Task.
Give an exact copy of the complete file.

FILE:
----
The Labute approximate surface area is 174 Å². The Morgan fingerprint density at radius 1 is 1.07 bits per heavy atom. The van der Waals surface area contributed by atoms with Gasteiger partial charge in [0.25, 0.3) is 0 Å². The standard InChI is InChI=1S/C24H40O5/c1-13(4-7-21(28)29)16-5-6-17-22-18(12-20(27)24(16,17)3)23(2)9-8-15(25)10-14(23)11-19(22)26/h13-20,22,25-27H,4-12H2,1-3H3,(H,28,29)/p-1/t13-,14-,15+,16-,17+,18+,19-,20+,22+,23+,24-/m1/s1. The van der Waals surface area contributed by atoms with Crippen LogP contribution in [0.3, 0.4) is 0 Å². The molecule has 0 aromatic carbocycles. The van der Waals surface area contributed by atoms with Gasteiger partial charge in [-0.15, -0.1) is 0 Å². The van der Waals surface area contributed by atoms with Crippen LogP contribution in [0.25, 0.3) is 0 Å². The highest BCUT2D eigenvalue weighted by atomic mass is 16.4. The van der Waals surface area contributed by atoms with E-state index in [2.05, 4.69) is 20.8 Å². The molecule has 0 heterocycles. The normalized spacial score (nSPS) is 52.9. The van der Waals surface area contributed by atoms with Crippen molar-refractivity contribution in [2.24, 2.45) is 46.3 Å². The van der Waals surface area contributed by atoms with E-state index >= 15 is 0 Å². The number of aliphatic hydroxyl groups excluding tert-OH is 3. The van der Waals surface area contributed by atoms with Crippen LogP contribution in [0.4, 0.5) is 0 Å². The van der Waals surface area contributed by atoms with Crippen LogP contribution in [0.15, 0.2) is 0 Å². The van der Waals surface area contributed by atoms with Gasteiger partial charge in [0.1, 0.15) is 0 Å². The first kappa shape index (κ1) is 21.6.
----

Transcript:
The Labute approximate surface area is 174 Å². The Morgan fingerprint density at radius 1 is 1.07 bits per heavy atom. The van der Waals surface area contributed by atoms with Gasteiger partial charge in [0.25, 0.3) is 0 Å². The standard InChI is InChI=1S/C24H40O5/c1-13(4-7-21(28)29)16-5-6-17-22-18(12-20(27)24(16,17)3)23(2)9-8-15(25)10-14(23)11-19(22)26/h13-20,22,25-27H,4-12H2,1-3H3,(H,28,29)/p-1/t13-,14-,15+,16-,17+,18+,19-,20+,22+,23+,24-/m1/s1. The van der Waals surface area contributed by atoms with Crippen LogP contribution in [0.3, 0.4) is 0 Å². The molecule has 0 aromatic carbocycles. The van der Waals surface area contributed by atoms with Gasteiger partial charge in [-0.15, -0.1) is 0 Å². The van der Waals surface area contributed by atoms with Crippen LogP contribution in [0.25, 0.3) is 0 Å². The highest BCUT2D eigenvalue weighted by atomic mass is 16.4. The van der Waals surface area contributed by atoms with E-state index in [2.05, 4.69) is 20.8 Å². The molecule has 0 heterocycles. The normalized spacial score (nSPS) is 52.9. The van der Waals surface area contributed by atoms with Crippen molar-refractivity contribution in [2.24, 2.45) is 46.3 Å². The van der Waals surface area contributed by atoms with E-state index >= 15 is 0 Å². The number of aliphatic hydroxyl groups excluding tert-OH is 3. The van der Waals surface area contributed by atoms with Crippen LogP contribution in [0.4, 0.5) is 0 Å². The van der Waals surface area contributed by atoms with Crippen LogP contribution in [0.15, 0.2) is 0 Å². The van der Waals surface area contributed by atoms with Gasteiger partial charge in [0.1, 0.15) is 0 Å². The first kappa shape index (κ1) is 21.6.